Friday, July 11, 2008

Masks: Rise Of Heroes

By Hayden Thorne

When 16 year old Eric is rescued from a sabotaged train by Magnifiman, Vintage City's newest studly superhero, his life starts to change.

You see, his best friend, Peter, is in love with him. Which is complicated because their best gal pal, Althea, is in love with Peter.

But the three friends don't have much time to figure it out - All around them, trains, banks and malls are being attacked by The Devil's Trill, the new supervillain in town.

And before they know it, Eric, Peter, and Althea are pulled into the war between good and evil.

Secrets are revealed. Masks are torn off. And Heroes Rise.

"Masks: Rise Of Heroes" is the first book in a trilogy - go Hayden!

Add your review of this book in Comments!


Liz/moth said...

This is the first of a trilogy and I am eagerly awaiting the next two volumes. May I say at once that this is not a WIP - the books are finished and merely await publication.

At one level, this is a spoof. The heroes of the title inhabit a city that reflects the world of Batman, Spiderman and similar super-heroes. The crimes and master criminal that they must battle also belong to this genre. But our heroes are ordinary boys, with irritating families (even though some of the characters turn out to have amazing powers). So the superficial resemblance ends and we are thrown back into the minds and actions of teenagers who skip school, date, mess up their homework, sleep in, get jealous and generally behave like teenagers everywhere.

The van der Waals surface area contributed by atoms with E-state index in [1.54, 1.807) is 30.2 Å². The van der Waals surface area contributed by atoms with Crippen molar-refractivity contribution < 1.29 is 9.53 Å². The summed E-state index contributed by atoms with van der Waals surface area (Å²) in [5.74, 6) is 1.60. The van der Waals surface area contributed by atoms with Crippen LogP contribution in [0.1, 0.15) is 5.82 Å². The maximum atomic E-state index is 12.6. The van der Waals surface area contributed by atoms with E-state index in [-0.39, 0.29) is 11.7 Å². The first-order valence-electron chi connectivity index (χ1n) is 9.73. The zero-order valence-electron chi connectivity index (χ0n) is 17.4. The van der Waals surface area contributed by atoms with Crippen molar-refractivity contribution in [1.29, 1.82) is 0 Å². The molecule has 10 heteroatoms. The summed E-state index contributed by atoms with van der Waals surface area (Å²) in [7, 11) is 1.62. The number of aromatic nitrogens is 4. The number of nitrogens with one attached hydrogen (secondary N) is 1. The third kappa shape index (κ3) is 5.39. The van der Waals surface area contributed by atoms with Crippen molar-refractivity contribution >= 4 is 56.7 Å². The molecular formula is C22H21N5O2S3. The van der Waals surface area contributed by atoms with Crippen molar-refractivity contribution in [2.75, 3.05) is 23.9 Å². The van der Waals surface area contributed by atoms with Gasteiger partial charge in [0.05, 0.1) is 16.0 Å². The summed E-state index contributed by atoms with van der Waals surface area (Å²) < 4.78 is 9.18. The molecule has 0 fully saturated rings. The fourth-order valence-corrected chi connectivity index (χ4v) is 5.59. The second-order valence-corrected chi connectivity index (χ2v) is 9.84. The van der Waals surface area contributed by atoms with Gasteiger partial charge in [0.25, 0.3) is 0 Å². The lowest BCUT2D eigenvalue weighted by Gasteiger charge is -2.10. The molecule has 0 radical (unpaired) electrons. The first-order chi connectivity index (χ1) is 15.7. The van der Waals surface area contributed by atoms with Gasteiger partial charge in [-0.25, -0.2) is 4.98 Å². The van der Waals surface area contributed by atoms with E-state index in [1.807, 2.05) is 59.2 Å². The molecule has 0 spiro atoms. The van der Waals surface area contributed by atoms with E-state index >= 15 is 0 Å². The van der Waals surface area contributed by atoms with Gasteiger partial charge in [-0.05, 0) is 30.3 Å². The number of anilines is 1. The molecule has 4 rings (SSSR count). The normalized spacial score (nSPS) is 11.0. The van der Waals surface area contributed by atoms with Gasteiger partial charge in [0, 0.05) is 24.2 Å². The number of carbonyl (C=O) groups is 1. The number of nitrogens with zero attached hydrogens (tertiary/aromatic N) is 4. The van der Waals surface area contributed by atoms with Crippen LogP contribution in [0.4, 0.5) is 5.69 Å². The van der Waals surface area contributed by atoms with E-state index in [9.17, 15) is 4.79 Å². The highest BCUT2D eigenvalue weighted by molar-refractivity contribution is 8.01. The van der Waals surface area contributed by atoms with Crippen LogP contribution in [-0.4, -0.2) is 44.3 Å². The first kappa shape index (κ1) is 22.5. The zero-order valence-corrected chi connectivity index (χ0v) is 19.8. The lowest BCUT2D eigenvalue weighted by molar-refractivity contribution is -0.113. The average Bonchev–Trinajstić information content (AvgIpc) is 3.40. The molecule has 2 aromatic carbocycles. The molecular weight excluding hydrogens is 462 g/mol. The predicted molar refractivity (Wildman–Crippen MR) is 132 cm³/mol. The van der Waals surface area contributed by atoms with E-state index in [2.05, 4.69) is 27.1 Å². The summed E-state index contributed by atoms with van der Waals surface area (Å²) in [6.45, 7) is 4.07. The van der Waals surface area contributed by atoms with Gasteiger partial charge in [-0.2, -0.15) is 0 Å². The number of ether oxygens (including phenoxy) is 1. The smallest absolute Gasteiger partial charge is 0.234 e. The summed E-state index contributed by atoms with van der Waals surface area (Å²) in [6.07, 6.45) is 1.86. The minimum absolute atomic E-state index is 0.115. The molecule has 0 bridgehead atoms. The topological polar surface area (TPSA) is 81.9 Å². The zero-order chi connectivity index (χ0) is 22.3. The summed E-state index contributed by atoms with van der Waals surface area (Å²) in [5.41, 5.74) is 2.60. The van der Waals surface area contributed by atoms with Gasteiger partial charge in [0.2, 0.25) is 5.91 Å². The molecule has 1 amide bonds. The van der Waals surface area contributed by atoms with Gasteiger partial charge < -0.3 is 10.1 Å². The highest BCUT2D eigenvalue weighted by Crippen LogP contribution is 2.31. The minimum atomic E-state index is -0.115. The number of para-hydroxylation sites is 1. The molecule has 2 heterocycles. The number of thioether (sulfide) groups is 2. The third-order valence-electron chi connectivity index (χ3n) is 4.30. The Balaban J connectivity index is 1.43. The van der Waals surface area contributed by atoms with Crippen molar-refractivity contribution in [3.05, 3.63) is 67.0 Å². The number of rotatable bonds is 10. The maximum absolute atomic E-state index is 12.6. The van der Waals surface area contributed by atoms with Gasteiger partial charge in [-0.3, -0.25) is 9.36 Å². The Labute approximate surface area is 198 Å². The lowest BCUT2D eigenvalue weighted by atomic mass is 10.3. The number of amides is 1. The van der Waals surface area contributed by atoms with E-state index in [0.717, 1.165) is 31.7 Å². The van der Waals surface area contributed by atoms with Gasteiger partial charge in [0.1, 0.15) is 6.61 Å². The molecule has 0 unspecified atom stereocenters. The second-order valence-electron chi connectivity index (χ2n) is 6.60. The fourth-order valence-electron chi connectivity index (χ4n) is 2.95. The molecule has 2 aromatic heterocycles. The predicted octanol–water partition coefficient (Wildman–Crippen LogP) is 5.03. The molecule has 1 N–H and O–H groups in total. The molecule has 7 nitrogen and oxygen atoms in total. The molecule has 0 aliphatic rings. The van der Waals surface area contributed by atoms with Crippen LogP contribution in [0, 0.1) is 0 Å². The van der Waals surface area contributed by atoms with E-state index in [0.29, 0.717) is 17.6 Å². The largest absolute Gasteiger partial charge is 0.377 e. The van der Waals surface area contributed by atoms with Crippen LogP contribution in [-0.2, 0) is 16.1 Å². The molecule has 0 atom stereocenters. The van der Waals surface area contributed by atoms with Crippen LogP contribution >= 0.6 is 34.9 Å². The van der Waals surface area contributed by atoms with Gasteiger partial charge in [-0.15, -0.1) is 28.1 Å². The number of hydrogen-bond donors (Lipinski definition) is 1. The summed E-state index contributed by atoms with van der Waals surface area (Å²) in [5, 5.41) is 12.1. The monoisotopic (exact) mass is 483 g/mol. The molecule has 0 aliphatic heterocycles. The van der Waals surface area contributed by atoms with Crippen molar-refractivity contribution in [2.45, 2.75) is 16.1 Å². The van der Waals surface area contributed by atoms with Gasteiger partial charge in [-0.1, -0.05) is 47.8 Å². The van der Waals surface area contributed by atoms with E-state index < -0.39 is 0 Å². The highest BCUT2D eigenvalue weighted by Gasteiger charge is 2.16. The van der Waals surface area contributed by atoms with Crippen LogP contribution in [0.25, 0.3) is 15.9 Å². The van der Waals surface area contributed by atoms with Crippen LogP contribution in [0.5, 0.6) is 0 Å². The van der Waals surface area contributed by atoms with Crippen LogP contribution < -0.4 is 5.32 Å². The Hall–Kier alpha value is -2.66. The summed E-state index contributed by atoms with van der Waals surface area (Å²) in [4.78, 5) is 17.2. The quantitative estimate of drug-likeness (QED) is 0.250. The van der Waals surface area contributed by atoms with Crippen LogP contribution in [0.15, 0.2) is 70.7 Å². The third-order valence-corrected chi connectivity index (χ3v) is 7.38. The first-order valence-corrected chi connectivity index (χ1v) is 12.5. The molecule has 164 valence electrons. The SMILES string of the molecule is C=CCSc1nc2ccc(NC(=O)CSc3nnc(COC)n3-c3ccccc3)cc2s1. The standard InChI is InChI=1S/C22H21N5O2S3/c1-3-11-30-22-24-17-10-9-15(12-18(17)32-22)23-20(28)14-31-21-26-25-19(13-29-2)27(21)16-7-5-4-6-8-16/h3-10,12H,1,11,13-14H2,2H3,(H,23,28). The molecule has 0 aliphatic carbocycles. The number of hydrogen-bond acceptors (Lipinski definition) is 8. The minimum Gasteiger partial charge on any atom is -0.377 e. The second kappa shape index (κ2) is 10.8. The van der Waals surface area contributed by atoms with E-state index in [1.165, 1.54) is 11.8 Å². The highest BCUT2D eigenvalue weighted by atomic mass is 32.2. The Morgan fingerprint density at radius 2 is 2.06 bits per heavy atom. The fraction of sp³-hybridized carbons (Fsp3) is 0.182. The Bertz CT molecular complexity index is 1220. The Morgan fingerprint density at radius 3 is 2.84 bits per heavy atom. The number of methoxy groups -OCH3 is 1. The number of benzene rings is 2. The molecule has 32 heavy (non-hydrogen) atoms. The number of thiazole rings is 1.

The story is told in first person by Eric, who sees the events filtered by his relationships with Peter and Althea. The agonies of first dates, the annoyance with friends’ quirks, the disbelief when something momentous happens - all are lovingly and humorously explored. By the end of this first book we are pretty sure Peter and Eric will be a permanent couple, and hope to see how they stand up to the world in the sequels.

Despite the focus on developing m/m sexual feelings, the writer does not neglect Althea,who comes across as a strong, feisty female character who will appeal to female readers.

The book manages to be both a homage to super-hero ‘cartoon’ figures and to laugh at them lovingly. The heroes of Masks are real, despite their growing abilities, and in turn their personalities reflect those of people we know in ‘real’ life. This is a brilliant way to use but at the same time twist the interest in shadowy heroes and give insight into personal growth. It is also frequently exciting, adequately puzzling, and very, very funny.
Hayden knows, it would seem, exactly how teenagers think.

All three of Hayden’s books (this, Icarus in Flight, and Banshee) are published by Prizm, which is an imprint of Torquere Press. I congratulate Torquere for their commitment to publishing good GLBT literature for the YA market and hope the imprint will grow in profitability - the only way to get books like these on the shelves of the world!

Jodie said...

My review:

and how cool I see you're blurbed on the next book in the series.